Sermon by Rev. Don Erickson, delivered 7/25/21

In a chest in our guest bedroom, there are a couple huge 3-ringed folders, one blue, one green. Inside those folders are precious items. Not sure how many of these items there are, more than 100 for sure. What are these items? Letters. Good, old-fashioned letters, mostly love letters, written between 1991 and 1994 by these two people you may know – Holly and Don.

Feeling a bit nostalgic lately, I was going through those letters. One letter, written by me before we were an official item, speaks of discontent with the Christianity I was handed as a child. This Christianity I was handed will be the subject of another sermon or set of sermons coming soon.

Here is what I wrote in January of 1993:

Christianity, Christ, as Savior. It is something we sing about. We invoke Jesus as savior in prayer. Scripture points to it. But have you ever asked an important question – Saved from what? Or for what?

To answer those questions, I think it might help to understand the Greek word that is often translated saved. The Greek word is sozo.

The word sozo occurs some 108 times in the New Testament.

Here is one famous example: in Ephesians 2:8, we see the word: “For by grace you have been sozo – saved – through faith, and this is not your own doing; it is the gift of God – not the result of works, so that no one may boast.”

Here is another example of sozo being used. We alluded to this story last week. After a woman touched the cloak of Jesus and was healed from internal hemoragging, Jesus said this: “Daughter, your faith has sozo – made you well or healed– ; go in peace, and be healed of your disease.”

One last example – at the end of Mark 10, there is a story of Jesus healing a blind man. The King James version ends the story with these words: “Go thy way; thy faith hath sozo – made thee whole. And immediately he received his sight, and followed Jesus in the way.” As it does with various healing stories in the gospels, the 1611 King James version translates sozo as “to be made whole.” 

So, sozo can be translated saved or made well or made whole or healed. Here are a couple other words we could use for sozo – delivered or liberated. These “non-saved” translations of the Greek word are telling because they help us to answer our question, saved from what?

Take the translation “healed.” Well, healed from what or for what? The answer is easy. We are healed from ailments and the ultimate end to unhealed ailments – death.

Jesus saves us or heals us from the spiritual ailment of being disconnected from God and from its ultimate consequence, death. In Jesus our savior, we know the healing for our spiritual ailment, namely sin, and hence we know life eternal.

Made whole by Christ dwelling within us, we are delivered from the finale called death.

Still, we can’t get away from discussing another H word that sounds like heal but is kind of its opposite – hell. Christ saves us from hell, as the saying goes. This is true indirectly. But what is hell?

First of all, let me say here, nowhere in the Bible is sozo associated directly with a literal place called hell, as in being saved directly from that place below us, hell. We are saved from sin and the end of sin – death. That is what the Bible says.

Still, what about hell? Here is my thinking – at its most essential, hell amounts to a person being wholly separated from the love of God.

Some see it as a place, a place of suffering. Now, I see hell not as a place but as a conditional state. Hell means being spiritually separated from God’s love. And being separated from God’s love means suffering – psychologically, emotionally, spiritually.

Maybe you were here Friday to watch the movie Soul. One of the themes is the “lost soul.” A soul being lost, separated from God, that is a living hell.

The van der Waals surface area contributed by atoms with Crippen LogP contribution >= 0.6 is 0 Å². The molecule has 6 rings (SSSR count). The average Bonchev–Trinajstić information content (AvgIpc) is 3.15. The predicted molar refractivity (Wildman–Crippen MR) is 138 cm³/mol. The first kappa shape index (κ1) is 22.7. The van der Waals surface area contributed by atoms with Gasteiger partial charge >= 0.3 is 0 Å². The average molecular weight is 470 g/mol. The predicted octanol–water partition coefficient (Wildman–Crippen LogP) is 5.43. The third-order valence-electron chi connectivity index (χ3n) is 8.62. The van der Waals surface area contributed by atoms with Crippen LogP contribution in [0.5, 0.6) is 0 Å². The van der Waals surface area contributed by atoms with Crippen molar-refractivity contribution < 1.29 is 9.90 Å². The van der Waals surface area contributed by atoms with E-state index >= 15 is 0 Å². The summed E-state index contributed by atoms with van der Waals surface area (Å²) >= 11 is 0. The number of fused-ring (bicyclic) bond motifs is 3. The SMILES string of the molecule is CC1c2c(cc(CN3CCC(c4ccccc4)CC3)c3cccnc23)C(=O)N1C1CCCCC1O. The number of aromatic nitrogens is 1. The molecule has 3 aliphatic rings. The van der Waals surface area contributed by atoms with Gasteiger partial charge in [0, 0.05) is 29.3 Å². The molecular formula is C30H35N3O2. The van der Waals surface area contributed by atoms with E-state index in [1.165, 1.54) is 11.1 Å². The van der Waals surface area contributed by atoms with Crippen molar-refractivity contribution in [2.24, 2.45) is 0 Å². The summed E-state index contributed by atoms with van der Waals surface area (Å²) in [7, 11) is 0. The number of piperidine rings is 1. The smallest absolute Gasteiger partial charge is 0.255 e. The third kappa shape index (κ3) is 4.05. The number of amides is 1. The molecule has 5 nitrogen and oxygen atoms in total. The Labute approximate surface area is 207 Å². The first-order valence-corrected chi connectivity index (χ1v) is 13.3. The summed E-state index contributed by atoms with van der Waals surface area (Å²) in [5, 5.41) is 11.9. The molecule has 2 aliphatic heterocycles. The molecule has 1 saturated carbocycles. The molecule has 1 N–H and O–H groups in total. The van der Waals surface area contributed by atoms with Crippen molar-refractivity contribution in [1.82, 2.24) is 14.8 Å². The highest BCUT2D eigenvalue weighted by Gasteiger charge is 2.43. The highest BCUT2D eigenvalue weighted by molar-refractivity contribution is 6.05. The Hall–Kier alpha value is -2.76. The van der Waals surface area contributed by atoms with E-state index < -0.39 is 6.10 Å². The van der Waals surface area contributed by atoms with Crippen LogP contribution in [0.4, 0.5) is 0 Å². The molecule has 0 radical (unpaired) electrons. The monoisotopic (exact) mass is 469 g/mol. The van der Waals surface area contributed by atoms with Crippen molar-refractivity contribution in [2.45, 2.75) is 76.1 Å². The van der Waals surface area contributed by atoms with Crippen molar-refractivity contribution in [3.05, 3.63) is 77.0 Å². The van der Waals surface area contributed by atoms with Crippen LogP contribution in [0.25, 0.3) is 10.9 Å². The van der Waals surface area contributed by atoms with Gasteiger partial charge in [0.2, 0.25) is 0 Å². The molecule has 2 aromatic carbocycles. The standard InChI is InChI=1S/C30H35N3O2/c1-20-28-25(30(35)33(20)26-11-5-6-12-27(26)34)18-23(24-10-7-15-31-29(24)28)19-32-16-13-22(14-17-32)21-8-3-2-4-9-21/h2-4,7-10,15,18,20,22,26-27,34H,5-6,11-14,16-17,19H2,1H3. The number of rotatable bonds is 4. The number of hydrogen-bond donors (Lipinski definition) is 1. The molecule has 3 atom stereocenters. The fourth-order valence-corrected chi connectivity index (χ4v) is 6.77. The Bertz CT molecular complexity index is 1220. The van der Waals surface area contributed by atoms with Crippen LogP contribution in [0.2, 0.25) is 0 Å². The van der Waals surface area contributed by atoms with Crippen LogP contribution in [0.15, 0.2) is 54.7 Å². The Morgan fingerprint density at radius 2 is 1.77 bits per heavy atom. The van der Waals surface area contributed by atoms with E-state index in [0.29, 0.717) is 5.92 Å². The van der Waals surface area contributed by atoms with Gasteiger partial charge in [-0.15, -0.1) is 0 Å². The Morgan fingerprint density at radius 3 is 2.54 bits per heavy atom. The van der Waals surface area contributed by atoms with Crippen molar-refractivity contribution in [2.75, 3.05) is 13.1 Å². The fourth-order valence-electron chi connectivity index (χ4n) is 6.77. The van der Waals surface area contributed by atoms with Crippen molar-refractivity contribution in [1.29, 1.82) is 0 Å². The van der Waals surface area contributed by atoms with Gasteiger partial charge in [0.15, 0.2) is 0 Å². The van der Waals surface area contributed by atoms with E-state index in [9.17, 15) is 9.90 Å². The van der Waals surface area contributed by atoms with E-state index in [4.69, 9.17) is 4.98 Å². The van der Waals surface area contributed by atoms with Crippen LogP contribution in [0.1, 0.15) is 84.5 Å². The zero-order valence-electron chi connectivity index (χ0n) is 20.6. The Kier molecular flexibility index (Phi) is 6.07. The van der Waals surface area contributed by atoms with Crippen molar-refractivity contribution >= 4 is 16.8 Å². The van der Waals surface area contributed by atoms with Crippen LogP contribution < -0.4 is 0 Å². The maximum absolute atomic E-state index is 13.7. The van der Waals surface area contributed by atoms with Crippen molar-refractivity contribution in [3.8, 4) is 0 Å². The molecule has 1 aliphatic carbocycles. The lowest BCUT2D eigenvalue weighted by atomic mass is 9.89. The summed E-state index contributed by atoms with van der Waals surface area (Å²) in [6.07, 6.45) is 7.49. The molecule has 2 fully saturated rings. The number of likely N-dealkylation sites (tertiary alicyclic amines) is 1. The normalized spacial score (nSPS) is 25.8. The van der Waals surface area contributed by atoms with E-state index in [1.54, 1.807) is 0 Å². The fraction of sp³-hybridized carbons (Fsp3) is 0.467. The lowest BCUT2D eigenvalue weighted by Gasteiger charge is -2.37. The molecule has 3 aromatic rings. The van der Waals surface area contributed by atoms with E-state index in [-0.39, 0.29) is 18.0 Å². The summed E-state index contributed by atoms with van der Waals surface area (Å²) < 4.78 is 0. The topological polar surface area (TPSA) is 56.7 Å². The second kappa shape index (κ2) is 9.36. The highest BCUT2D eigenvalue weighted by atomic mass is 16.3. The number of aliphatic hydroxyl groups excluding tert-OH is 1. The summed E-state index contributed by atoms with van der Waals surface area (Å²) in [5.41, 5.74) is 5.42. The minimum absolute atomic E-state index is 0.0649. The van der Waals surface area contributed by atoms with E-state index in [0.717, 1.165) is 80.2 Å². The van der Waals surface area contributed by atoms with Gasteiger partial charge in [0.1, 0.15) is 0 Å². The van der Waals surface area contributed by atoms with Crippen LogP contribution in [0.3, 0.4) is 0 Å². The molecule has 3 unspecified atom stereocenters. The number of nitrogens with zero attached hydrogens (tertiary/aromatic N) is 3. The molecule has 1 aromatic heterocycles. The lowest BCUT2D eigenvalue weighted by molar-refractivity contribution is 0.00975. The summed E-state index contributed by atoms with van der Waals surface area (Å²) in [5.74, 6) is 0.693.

Christ saves us from this separation and from this suffering as a result. And I believe, eventually, all will be saved from this separation.

As a hospice chaplain I’d often lead a kind of ad hoc ritual at someone was in the final journey home. With family gathered at bedside, there was one scripture I’d read regularly. That scripture comes from Romans 8, verses 38-39.

For I am convinced that neither death, nor life, nor angels, nor rulers, nor things present, nor things to come, nor powers, nor height, nor depth, nor anything else in all creation, will be able to separate us from the love of God in Christ Jesus our Lord.

Christ saves us and will save all of us by ending our separation from God’s love. Christ heals our God-separatedness. How? By loving the world so much that he was willing to die to connect us back to God.

Christ’s love fully revealed on earth and most powerfully on the cross connects us back to God’s love. Let me say that again, Christ’s love fully revealed on earth and most powerfully on the cross connects us back to God’s love. Christ ends our God-separatedness by connecting us to God’s love. Christ is our Connector.  By saying Christ is ous savior we are saying Christ is our connector! Can I get an amen!?

What is the take away for us as we live our lives in our communities this week?

As Christ has connected us to God, let us connect to others in a way that helps them connect to God in the process. As Christ has bridged us back to God’s love, let us be a bridge that connects us all to one another and to God. Let us be living proof of God’s love, working for justice, embodying compassion, progressing forward, humbly connected to God. Let us promote in the ways we live, interact, and communicate the way of sozo – wellness, healing, wholeness, salvation, deliverance and liberation from separatedness, separatedness from God and from each other. And let us work to dismantle systems that uphold the opposite, the lack of wellness, healing, and wholeness. and a maintainng of the ways of separatedness.

Amen.  

Backpack Collection for Covenant to Care Children

The summer is speeding along and our Covenant to Care for Children backpack initiative is underway!

This church has participated in Covenant to Care for Children’s Adopt a Social Worker program for more than a decade.  We partner with a particular State of Connecticut Social Worker, Ashley.  The children and families on her caseload are from Plainville and surrounding towns, and all of the backpacks and school supplies to fill them will go to those children.

There is a collection bin in the narthex, and The Mission Social Action Committee asks all of us to put this on our radar as the sales on back to school supplies begin.  Those of you with school age children might want to involve them as you make choices.  If you need help, Covenant to Care has a list of suggested supplies on their website:  Covenanttocare.org.  We welcome contributions of a backpack, or a filled backpack, or supplies.

Thank you.